Edmund Burke is getting more shot outs these days than even Slumdog Millionaire, which is pretty good for a guy with a bad 'do and no fashion sense who has been dead for 212 years and never won an Oscar. People ranging from David Brooks, who knows what he's talking about, to Rush Limbaugh, who doesn't have a clue, are citing Burke's opposition to the French Revolution and others writings to argue against Barack Obama's everything and the kitchen sink approach to governing in the teeth of the worst economic downturn since the Great Depression.
As someone whose knowledge and analytical powers fall somewhere in between the New York Times columnist and right-wing Republican talk-radio bloviator, I understand Burke's appeal in these trying times but find it contextually wanting.
Burke argued in his seminal Reflections on the Revolution in France, which like Brooks I read in college and suspect Limbaugh would use as a doorstop, that the revolution would end badly because its supposedly rational foundations ignored the complexities of human nature and society. He slavishly supported the monarchy and had no time for fashionable abstractions such as "liberty" and the "rights of man," instead calling for the codification of specific rights and liberties as a guard against government oppression.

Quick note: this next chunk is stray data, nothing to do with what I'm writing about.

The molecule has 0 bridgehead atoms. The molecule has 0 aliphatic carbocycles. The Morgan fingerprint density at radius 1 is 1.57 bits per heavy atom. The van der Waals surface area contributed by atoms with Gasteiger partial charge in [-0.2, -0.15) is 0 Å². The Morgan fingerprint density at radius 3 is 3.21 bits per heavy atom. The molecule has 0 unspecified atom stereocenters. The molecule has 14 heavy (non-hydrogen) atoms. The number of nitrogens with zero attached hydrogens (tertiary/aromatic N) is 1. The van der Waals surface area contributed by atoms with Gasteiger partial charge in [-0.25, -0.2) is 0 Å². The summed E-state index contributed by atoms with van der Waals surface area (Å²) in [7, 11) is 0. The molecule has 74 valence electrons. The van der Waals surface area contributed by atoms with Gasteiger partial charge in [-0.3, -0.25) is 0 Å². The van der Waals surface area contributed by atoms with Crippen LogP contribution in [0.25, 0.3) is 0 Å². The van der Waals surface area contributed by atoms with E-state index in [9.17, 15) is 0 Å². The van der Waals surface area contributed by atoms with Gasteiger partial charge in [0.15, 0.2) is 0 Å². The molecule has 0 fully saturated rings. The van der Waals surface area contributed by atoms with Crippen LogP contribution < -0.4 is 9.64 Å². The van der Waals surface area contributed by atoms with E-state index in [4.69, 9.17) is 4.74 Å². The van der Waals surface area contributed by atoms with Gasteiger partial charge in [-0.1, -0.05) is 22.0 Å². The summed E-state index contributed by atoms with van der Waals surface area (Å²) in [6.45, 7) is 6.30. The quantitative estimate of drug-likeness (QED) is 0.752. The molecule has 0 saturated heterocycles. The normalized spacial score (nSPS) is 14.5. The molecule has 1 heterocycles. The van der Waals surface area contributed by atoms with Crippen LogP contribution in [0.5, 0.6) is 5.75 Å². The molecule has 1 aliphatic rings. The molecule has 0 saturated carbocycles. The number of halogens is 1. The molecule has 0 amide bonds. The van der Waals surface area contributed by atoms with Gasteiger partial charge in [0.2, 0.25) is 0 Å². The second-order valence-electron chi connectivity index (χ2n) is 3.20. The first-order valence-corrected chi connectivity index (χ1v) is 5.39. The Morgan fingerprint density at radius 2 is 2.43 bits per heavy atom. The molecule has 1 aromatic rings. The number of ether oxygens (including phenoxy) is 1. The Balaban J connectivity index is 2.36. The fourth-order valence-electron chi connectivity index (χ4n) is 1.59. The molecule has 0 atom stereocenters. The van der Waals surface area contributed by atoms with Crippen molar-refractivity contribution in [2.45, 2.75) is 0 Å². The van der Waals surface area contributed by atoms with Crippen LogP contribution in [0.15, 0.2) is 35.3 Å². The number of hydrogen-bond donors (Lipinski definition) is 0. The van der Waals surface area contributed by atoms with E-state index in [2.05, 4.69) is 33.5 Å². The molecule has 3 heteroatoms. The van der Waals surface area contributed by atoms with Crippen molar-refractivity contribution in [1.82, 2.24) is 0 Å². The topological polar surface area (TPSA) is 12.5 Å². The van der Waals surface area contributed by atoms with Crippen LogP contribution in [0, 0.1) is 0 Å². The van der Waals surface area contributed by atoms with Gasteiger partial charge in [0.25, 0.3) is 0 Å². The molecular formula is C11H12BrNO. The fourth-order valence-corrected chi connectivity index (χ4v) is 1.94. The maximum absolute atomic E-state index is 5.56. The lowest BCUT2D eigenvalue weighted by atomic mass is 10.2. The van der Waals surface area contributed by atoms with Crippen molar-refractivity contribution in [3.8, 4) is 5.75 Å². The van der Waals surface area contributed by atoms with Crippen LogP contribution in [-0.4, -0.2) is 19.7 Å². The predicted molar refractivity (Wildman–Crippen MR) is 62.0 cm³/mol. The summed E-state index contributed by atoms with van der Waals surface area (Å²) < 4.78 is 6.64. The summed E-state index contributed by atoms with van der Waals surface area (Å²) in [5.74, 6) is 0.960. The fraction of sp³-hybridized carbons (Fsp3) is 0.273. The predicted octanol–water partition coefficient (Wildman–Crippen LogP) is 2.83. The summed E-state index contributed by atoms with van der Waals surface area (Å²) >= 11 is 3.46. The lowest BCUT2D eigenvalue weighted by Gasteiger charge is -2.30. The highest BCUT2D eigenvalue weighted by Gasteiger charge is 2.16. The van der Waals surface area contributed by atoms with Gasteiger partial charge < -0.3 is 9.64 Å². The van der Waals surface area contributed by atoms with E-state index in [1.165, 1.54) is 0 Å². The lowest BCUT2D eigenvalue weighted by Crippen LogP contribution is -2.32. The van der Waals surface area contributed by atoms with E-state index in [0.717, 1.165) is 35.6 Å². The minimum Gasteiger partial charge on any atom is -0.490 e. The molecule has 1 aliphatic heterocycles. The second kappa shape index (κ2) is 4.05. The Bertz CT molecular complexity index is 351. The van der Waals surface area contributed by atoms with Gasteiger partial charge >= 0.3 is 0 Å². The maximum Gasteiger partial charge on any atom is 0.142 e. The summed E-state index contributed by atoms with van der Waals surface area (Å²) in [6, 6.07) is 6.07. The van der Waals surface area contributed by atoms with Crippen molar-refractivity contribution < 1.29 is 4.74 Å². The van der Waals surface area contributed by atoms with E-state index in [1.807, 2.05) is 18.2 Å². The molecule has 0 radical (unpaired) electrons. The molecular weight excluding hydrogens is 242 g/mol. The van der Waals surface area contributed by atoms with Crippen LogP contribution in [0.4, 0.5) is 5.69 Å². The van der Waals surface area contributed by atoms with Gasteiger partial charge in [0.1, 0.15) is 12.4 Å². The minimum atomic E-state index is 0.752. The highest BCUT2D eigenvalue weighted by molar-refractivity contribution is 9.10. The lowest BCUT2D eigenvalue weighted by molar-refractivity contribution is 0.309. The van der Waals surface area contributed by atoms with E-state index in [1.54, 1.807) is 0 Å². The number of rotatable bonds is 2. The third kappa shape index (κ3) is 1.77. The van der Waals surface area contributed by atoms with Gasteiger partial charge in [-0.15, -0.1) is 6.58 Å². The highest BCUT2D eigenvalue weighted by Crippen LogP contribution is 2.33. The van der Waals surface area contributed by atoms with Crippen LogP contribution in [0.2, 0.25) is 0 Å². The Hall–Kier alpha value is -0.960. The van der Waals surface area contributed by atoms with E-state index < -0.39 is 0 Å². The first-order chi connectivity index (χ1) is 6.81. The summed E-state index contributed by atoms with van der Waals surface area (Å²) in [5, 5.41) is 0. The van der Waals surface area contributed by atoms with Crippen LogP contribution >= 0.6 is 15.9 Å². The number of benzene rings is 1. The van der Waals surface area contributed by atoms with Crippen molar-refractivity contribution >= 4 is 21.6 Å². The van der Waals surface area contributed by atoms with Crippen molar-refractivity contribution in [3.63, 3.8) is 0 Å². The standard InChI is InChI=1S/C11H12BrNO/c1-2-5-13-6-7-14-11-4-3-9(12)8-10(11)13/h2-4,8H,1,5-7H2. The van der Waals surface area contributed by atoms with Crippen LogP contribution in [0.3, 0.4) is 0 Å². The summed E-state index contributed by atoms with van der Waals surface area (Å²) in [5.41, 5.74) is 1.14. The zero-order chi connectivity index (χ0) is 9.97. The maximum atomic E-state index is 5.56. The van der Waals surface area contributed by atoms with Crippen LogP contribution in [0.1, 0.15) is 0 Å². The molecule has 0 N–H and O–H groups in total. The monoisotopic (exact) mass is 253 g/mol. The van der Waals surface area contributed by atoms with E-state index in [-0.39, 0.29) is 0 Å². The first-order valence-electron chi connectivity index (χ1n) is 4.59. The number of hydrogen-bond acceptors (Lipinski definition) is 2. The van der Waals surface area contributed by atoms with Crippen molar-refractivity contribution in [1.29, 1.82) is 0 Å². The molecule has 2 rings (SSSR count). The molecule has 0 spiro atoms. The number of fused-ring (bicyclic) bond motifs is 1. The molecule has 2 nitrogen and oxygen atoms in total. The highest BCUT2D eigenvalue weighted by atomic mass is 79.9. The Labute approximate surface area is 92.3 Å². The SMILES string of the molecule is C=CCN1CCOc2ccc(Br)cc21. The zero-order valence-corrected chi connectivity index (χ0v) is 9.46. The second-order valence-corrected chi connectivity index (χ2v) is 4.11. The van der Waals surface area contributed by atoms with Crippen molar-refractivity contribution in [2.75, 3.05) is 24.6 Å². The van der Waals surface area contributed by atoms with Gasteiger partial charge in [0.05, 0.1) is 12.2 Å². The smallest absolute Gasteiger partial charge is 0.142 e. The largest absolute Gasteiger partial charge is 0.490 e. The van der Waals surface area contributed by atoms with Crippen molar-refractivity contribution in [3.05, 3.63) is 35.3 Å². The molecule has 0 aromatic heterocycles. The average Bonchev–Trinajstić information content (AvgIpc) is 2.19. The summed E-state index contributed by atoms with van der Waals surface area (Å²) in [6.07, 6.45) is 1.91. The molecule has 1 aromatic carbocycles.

Burke has had great appeal for conservative and neoconservative intellectuals like Leo Strauss and William F. Buckley Jr. who have recast his attacks against the French Revolution as a critique of Communism and socialist revolutionary programs.
But while the revolution that Obama is spawning with a gigantic stimulus package, bank bailout, ambitious health-care reform program and other initiatives that will cost trillions of dollars sets off Brooks' "Burkean alarm bells," it has nothing to do with the French Revolution, let alone Communism or socialism. It is a policy revolution and the times call for nothing less.
And speaking of revolutions, Burke supported the American Revolution. So there.
End of lecture.